Monday 25 March 2019

Carnitine supplementation and autism: "side-effects and behavioral outcomes"

'Favourable outcomes' is a term mentioned in amongst the various findings reported by Robin Goin-Kochel and colleagues [1] following their examination of "dose compliance, attrition, and potential side effects of short-term, high-dose carnitine supplementation" in a small group of boys diagnosed with an autism spectrum disorder (ASD). Understanding that the Goin-Kochel study was primarily directed at looking at safety, on the basis of 'high-dose' carnitine supplementation, it appears that an elevation of plasma carnitine and related metabolites was not the only effect noted in their small cohort (N=10).

Tracking back slightly, carnitine is an important compound. Not quite an amino acid, carnitine plays an important role in energy production; as per use of the word 'mitochondria' and it's transporting duties of long-chain fatty acids to the cell powerhouse for energy conversion. You probably won't be surprised to hear that carnitine has a *connection* to some autism (see here and see here). Indeed, Goin-Kochel et al mention the findings reported by Patrician Celestino-Soper and colleagues [2] and their identification of a genetic issue that impacts on 'carnitine biosynthesis' in some people diagnosed with ASD. At least one of the authors on the Goin-Kochel paper has some pretty important knowledge about that finding of trimethyllysine hydroxylase epsilon (TMLHE) gene issues in the context of autism...

Alongside looking for reports of any side-effects from the use of carnitine - "oral suspension or tablets of levocarnitine in 3 divided doses, starting at 200 mg/kg/day and increasing to 400 mg/kg/day, with a maximum daily dose of 6 g" - various behavioural schedules were included in the study protocol. Some were objective measures of autism symptomatology; others were parent-report measures. The use of the Clinical Global Impression Scale (CGIS) also provided a helpful 'clinicians' overview' of before and after supplementation in this open-trial.

Results: a few side-effects coinciding with carnitine use were reported. These included: "heavy odor (4 parents), diarrhea (4 parents), and sporadic vomiting (1 parent)." Such reported side-effects meant that three children remained at the lower dose of carnitine over the experimental period (8 weeks).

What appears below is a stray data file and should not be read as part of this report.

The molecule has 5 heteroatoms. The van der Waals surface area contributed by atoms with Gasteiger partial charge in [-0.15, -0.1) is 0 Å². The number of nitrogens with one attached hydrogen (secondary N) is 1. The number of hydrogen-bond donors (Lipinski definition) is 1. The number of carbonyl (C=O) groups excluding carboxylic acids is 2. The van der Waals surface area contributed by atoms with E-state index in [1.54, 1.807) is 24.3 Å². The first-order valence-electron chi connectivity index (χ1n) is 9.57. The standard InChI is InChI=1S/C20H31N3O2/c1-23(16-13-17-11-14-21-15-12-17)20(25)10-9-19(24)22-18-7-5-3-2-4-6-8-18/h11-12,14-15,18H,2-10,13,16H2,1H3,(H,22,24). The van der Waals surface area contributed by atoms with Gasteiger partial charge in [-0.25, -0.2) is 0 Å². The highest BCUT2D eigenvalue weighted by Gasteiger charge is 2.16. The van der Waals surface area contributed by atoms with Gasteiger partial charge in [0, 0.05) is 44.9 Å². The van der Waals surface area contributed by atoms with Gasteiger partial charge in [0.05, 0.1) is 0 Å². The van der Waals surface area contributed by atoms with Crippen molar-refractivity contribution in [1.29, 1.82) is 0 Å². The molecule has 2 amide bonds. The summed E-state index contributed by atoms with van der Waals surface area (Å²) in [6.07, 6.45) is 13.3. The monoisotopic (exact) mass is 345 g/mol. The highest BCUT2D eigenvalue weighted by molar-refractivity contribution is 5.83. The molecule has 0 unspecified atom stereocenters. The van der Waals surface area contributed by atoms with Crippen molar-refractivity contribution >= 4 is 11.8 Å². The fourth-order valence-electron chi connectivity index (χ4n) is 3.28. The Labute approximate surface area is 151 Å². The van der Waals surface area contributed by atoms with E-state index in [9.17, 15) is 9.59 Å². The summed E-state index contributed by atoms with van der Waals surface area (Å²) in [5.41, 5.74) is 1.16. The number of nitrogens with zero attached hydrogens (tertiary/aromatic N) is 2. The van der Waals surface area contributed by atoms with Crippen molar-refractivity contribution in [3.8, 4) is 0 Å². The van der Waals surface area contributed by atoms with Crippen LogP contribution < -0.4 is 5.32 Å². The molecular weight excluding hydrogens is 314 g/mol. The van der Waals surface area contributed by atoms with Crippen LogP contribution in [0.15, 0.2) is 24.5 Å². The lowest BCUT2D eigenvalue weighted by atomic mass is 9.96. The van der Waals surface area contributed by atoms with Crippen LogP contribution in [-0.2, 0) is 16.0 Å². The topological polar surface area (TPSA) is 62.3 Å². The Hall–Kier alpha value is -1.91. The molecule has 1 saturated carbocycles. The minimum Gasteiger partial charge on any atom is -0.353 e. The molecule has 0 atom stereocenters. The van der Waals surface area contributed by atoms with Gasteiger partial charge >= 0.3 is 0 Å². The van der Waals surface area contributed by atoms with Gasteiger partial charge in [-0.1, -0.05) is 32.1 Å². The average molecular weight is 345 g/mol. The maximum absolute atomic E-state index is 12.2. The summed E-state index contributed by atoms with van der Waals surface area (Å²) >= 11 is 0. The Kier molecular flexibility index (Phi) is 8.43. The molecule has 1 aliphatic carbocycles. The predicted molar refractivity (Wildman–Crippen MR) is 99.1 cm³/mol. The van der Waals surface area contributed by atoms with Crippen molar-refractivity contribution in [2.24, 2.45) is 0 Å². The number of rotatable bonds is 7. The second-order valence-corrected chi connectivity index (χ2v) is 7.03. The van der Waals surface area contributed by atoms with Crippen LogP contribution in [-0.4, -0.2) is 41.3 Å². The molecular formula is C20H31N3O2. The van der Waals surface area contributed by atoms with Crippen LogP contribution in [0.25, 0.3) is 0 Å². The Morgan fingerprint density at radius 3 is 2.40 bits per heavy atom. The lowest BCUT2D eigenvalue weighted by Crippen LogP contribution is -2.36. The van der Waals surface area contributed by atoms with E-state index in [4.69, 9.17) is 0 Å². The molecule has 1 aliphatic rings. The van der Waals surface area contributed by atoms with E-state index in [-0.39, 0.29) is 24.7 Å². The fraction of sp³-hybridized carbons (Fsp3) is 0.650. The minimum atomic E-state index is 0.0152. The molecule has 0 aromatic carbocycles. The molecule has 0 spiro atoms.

Alongside, a few other 'favourable outcomes' were also reported: "calmer behavior (2 parents), more energy (2 parents), increased prosocial behaviors (4 parents), greater awareness (2 parents), better eye contact (2 parents), and improved language skills (2 parents)." These parental reports were accompanied by some 'changes' noted on the various schedules included in the study protocol, including those CGIS ratings. The authors used the study results produced by Geier and colleagues [3] as their comparator; highlighting how both studies had picked up "improvements in overall ASD symptoms... and some language ratings." Importantly too, Goin-Kochel et al talk about how none of their cohort were rated as "worse at post treatment."

Where next? More research please. Bigger participant numbers, more methodologically sound study designs and perhaps also, investigation of the potential pros-and-cons of carnitine supplementation over a longer period of time. By all means keep an eye on those side-effects and perhaps look to the biochemistry as to why such side-effects might appear; indeed look to the biochemistry for potential best-responders to this type of intervention too ("One child had documented TMLHE deficiency and 3 had low carnitine levels" in the Goin-Kochel cohort). But more study is definitely indicated...


[1] Goin-Kochel RP. et al. Side Effects and Behavioral Outcomes Following High-Dose Carnitine Supplementation Among Young Males With Autism Spectrum Disorder: A Pilot Study. Global Pediatric Health. 2019; 6: 1-8.

[2] Celestino-Soper PB. et al. A common X-linked inborn error of carnitine biosynthesis may be a risk factor for nondysmorphic autism. Proc Natl Acad Sci U S A. 2012 May 22;109(21):7974-81.

[3] Geier DA. et al. A prospective double-blind, randomized clinical trial of levocarnitine to treat autism spectrum disorders. Med Sci Monit. 2011 Jun;17(6):PI15-23.


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